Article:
Mycotoxin exposure assessments through biomonitoring studies, based on the analysis of amniotic fluid, provides useful information about potential exposure of mothers and fetuses to ubiquitous toxic metabolites that are routinely found in food and the environment. In this study, amniotic fluid samples (n = 86) were collected via abdominal amniocentesis at 15–22 weeks of gestation from pregnant women with a high risk of chromosomal anomalies or genetic fetal defects detected during 1st trimester prenatal screening. These samples were analyzed for the presence of the most typical Aspergillus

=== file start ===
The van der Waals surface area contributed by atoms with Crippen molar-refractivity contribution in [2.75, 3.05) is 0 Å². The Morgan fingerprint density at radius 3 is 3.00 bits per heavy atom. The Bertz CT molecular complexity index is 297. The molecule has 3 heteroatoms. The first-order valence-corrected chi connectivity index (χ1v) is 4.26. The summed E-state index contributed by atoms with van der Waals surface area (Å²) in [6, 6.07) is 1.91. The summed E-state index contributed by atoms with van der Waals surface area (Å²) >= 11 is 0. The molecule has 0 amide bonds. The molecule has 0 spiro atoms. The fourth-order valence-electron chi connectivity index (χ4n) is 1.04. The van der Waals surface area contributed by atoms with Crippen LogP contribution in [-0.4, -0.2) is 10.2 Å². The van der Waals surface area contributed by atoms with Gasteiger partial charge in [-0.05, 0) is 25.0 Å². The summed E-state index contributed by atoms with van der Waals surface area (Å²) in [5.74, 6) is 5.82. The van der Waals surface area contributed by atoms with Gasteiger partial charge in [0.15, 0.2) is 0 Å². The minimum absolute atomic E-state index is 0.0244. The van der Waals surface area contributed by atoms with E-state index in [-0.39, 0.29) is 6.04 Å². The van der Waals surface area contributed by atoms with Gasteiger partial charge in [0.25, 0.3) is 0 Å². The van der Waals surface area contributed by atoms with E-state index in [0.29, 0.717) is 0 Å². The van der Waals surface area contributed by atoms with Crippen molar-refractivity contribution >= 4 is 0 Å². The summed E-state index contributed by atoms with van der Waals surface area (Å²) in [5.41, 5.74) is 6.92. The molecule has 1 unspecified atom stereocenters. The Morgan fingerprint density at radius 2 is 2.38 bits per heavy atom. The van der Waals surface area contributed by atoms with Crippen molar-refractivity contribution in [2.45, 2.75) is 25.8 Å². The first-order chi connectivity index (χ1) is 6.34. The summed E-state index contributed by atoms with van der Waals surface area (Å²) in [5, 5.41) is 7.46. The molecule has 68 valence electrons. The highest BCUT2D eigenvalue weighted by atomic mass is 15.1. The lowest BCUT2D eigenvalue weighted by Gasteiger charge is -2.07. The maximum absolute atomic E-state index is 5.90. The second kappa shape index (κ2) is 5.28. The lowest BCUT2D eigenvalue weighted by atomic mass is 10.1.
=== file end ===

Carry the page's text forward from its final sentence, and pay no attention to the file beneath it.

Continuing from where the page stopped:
mycotoxins, with a focus on aflatoxins, ochratoxins and trichothecenes, using the LC-FLD/DAD method. The results showed that the toxin was present in over 75% of all the tested samples and in 73% of amniotic fluid samples from fetuses with genetic defects. The most frequently identified toxins were nivalenol (33.7%) ranging from <LOQ to 4037.6 ng/mL, and aflatoxins (31.4%), including aflatoxin G1, ranging from <LOQ to 0.4 ng/mL. Ochratoxin A and deoxynivalenol were identified in 26.7% and 27.9% of samples, respectively. Bearing in mind the above, the detection of mycotoxin levels in amniotic fluid is useful for the estimation of overall risk characterization with an attempt to link the occurrence of fetal abnormalities with exposure to mycotoxins in utero.
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